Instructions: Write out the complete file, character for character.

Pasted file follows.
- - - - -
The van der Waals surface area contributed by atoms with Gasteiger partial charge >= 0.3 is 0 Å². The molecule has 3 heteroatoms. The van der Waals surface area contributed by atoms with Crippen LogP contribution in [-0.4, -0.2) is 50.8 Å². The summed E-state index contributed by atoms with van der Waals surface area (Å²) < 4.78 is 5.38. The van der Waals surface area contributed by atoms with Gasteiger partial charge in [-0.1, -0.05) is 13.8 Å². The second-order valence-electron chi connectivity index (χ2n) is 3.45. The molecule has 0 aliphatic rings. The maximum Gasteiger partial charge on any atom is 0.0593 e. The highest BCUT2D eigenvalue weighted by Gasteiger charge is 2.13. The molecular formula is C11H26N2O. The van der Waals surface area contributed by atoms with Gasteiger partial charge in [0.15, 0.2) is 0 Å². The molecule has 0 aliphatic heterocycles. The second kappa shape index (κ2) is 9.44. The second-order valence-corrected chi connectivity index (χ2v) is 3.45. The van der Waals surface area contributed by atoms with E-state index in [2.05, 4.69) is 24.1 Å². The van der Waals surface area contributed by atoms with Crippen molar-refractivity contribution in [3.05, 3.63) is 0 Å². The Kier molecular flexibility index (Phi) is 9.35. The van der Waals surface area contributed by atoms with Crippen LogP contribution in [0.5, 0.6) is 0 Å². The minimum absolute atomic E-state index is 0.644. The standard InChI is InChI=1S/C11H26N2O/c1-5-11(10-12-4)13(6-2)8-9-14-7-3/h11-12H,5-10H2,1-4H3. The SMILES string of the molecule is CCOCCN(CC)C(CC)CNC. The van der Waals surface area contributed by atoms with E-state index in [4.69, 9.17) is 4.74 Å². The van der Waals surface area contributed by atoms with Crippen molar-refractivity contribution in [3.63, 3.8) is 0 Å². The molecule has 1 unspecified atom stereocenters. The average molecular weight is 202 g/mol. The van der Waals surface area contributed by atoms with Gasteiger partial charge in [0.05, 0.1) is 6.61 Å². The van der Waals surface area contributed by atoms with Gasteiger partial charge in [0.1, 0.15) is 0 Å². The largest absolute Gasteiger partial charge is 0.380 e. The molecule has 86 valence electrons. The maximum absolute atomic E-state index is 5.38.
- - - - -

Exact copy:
The van der Waals surface area contributed by atoms with Gasteiger partial charge >= 0.3 is 0 Å². The molecule has 3 heteroatoms. The van der Waals surface area contributed by atoms with Crippen LogP contribution in [-0.4, -0.2) is 50.8 Å². The summed E-state index contributed by atoms with van der Waals surface area (Å²) < 4.78 is 5.38. The van der Waals surface area contributed by atoms with Gasteiger partial charge in [-0.1, -0.05) is 13.8 Å². The second-order valence-electron chi connectivity index (χ2n) is 3.45. The molecule has 0 aliphatic rings. The maximum Gasteiger partial charge on any atom is 0.0593 e. The highest BCUT2D eigenvalue weighted by Gasteiger charge is 2.13. The molecular formula is C11H26N2O. The van der Waals surface area contributed by atoms with Gasteiger partial charge in [0.15, 0.2) is 0 Å². The molecule has 0 aliphatic heterocycles. The second kappa shape index (κ2) is 9.44. The second-order valence-corrected chi connectivity index (χ2v) is 3.45. The van der Waals surface area contributed by atoms with E-state index in [2.05, 4.69) is 24.1 Å². The van der Waals surface area contributed by atoms with Crippen molar-refractivity contribution in [3.05, 3.63) is 0 Å². The Kier molecular flexibility index (Phi) is 9.35. The van der Waals surface area contributed by atoms with Crippen LogP contribution in [0.5, 0.6) is 0 Å². The minimum absolute atomic E-state index is 0.644. The standard InChI is InChI=1S/C11H26N2O/c1-5-11(10-12-4)13(6-2)8-9-14-7-3/h11-12H,5-10H2,1-4H3. The SMILES string of the molecule is CCOCCN(CC)C(CC)CNC. The van der Waals surface area contributed by atoms with E-state index in [4.69, 9.17) is 4.74 Å². The van der Waals surface area contributed by atoms with Crippen molar-refractivity contribution in [3.63, 3.8) is 0 Å². The molecule has 1 unspecified atom stereocenters. The average molecular weight is 202 g/mol. The van der Waals surface area contributed by atoms with Gasteiger partial charge in [0.05, 0.1) is 6.61 Å². The van der Waals surface area contributed by atoms with Gasteiger partial charge in [0.1, 0.15) is 0 Å². The largest absolute Gasteiger partial charge is 0.380 e. The molecule has 86 valence electrons. The maximum absolute atomic E-state index is 5.38.